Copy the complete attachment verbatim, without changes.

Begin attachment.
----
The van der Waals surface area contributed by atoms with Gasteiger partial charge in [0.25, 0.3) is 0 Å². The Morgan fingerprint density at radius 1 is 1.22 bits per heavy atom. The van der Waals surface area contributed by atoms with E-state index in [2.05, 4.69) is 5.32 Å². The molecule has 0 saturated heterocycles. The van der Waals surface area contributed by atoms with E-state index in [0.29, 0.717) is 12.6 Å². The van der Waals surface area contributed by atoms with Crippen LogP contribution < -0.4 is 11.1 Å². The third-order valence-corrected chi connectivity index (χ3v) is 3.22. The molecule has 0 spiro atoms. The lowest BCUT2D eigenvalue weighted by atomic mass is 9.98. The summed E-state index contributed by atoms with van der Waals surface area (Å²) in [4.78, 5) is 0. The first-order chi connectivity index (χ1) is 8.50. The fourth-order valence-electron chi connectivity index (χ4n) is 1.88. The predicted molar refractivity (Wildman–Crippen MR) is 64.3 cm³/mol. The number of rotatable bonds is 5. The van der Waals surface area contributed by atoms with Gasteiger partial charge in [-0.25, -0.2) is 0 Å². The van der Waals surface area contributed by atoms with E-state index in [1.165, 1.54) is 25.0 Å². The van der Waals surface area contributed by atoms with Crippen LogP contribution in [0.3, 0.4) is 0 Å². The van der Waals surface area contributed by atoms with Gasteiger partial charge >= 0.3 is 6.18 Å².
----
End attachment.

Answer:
The van der Waals surface area contributed by atoms with Gasteiger partial charge in [0.25, 0.3) is 0 Å². The Morgan fingerprint density at radius 1 is 1.22 bits per heavy atom. The van der Waals surface area contributed by atoms with E-state index in [2.05, 4.69) is 5.32 Å². The molecule has 0 saturated heterocycles. The van der Waals surface area contributed by atoms with E-state index in [0.29, 0.717) is 12.6 Å². The van der Waals surface area contributed by atoms with Crippen LogP contribution < -0.4 is 11.1 Å². The third-order valence-corrected chi connectivity index (χ3v) is 3.22. The molecule has 0 spiro atoms. The lowest BCUT2D eigenvalue weighted by atomic mass is 9.98. The summed E-state index contributed by atoms with van der Waals surface area (Å²) in [4.78, 5) is 0. The first-order chi connectivity index (χ1) is 8.50. The fourth-order valence-electron chi connectivity index (χ4n) is 1.88. The predicted molar refractivity (Wildman–Crippen MR) is 64.3 cm³/mol. The number of rotatable bonds is 5. The van der Waals surface area contributed by atoms with Gasteiger partial charge in [-0.25, -0.2) is 0 Å². The van der Waals surface area contributed by atoms with E-state index in [1.165, 1.54) is 25.0 Å². The van der Waals surface area contributed by atoms with Crippen LogP contribution in [0.3, 0.4) is 0 Å². The van der Waals surface area contributed by atoms with Gasteiger partial charge >= 0.3 is 6.18 Å².